Good Help is Hard to Find

I’ve been seeing a psychiatrist for most of my life, for various reasons. I’m autistic, with the common comorbid conditions of anxiety, OCD, and ADHD. I saw a number of psychologists and social workers before being referred at the tender age of about 8, to the doctor I still see now. His office is over an hour and a half away from where I live. Good help is hard to find.

When my head cracked open, I asked him about it. He looked over his glasses (as he is wont to do) and asked me a couple of vague questions, before simply shrugging at me and telling me that what I was experiencing was “within the range of normal.” You see, he told me, “mystical experiences are part of the human condition.” He told me that he’d had such experiences himself.

Of course, this was the same doctor who would excitedly ask for a reading when he saw my Tarot cards. Good help is hard to find, but it’s worth searching for.

Crossing the River

Worship of Saraswati Devi dates back to the early Vedic period in India (1500 BCE), where she was the presiding spirit of a sacred and possibly mythical river. The name of the river is believed to be derived from the proto-Indo-Iranian *sáras-vat-ī, which supposedly means “marshy” or “full of pools”. Another proposed etymology derives her name from the root *sar, which means “flow”. Though this latter theory has been widely repeated, it was apparently not favored by Manfred Mayrhofer, a linguist specializing in Sanskrit and Indo-Iranian languages.(1)

In modern worship, Saraswati’s origins as a river deity have been obscured. She is a deity of wisdom, and a patroness of learning and the arts. Modern commenters sometimes derive her name from Sanskrit Sāra and Sva, meaning of “essence of self-knowledge”. While not a historically valid etymology, it certainly captures Lady Saraswati’s character.

(1) Information taken from Wikipedia entry “Sarasvati River

The Mandala of My Life

One of the founders of the Western Buddhist Order (now rebranded as Triratna) wrote a book called Meeting the Buddhas. In it he described the familiar Buddhist icons known as mandalas as maps of one’s inner life and priorities. He asked us, his readers, what would be at the center if we made our own mandala.

I wrote in a previous post here, that I would put My Lady at the center of my own mandala. It was a reflexive answer, unprompted by any thought. Of course she goes there! Where else would she go?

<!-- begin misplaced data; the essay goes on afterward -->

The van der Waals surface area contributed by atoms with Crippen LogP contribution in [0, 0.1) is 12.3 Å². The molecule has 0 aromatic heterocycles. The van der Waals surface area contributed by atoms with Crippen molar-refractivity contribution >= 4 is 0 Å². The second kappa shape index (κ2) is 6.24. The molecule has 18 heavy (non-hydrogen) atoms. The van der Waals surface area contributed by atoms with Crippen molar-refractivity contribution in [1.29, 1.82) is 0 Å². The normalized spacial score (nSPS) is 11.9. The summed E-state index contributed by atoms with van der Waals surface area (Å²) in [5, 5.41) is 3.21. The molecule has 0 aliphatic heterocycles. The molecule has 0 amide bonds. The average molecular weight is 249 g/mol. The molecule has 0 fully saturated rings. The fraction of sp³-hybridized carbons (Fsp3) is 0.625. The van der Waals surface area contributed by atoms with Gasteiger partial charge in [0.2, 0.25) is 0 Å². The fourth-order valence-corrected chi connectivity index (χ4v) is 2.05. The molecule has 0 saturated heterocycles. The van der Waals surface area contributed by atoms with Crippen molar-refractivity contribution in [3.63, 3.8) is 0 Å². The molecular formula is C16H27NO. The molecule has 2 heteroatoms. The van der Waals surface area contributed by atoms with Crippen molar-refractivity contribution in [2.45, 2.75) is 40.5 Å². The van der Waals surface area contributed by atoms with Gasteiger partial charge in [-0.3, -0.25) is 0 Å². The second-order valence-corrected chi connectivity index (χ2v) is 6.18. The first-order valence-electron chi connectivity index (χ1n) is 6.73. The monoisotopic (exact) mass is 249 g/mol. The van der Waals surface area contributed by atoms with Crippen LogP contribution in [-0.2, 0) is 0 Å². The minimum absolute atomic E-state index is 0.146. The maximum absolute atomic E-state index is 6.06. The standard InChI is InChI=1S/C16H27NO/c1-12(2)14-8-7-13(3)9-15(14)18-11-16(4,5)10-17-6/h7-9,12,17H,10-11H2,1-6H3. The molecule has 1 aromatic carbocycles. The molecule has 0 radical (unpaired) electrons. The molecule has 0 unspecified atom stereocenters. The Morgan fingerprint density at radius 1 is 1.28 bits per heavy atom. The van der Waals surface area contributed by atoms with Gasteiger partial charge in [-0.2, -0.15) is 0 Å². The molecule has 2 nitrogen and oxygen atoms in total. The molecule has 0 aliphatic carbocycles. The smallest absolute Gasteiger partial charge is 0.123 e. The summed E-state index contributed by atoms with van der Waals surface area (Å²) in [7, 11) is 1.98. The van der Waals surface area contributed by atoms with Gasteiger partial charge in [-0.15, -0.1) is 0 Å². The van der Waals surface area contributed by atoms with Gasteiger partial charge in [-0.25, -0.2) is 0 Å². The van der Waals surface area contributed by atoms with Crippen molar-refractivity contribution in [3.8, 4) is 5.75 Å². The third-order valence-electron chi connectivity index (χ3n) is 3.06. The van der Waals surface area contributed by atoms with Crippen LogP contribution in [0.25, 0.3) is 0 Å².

The answer of course, is that there is more than one Saraswati in my mandala. She has ended up in every quarter and corner of my mandala and my life. She is the mandala just as she is my life.

3rd Anniversary

One of the founders of the Western Buddhist Order, now known as Triratna, posed a question to readers in his book, Meeting the Buddhas: if your life was a mandala, what would be at the center? Is it your family, your job, your faith…what?

The three years since I began a formal relationship with My Lady Saraswati have gone by very quickly. Yet I feel as though She has always been in my life. I’m fairly certain she actually has, but I’m honestly also convinced that these feelings have more to do with how She has radically reordered my priorities and claimed her place in the center of my life’s mandala.

 

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Considerations for the Godbothered

So. You’re godbothered. What do you do?

  • Are you godbothered? I mean, really. Use your discernment and common sense. Is it a god who’s come to call, or is something else going on? These are the main possibilities to consider:
    • It is a god. More on this below.
    • It’s not a god, but it is some sort of entity that is not-you
      • Gods are not the only thing out there, and one can have very intense encounters with entities as seemingly humble as a tree spirit. (I have)
    • It’s not not-you
      • This one is very tricky. Only you know the inside of your head well enough to make this call. Is that numinous feeling a god’s presence, or is it the side effect of a new medication? (I’ve been there). Keep in mind the Delphic maxim and know thyself.
  • So, it is a god. What next?
    • Did you ask for this?
      • No, I mean literally. Did you ask for a god in your life? If you didn’t and one drops on you like a ton of bricks, you’ve already had your boundaries disrespected.
    • Do you want this?
      • If you didn’t ask for a divine presence in your life and suddenly find yourself with one, that is an even bigger red flag that the entity in question (god or not) has boundary issues, and possibly other issues as well.
    • Are you enjoying this?
      • This last question is actually pretty important. It’s not wrong or impious to end a relationship with a deity if it’s making you miserable.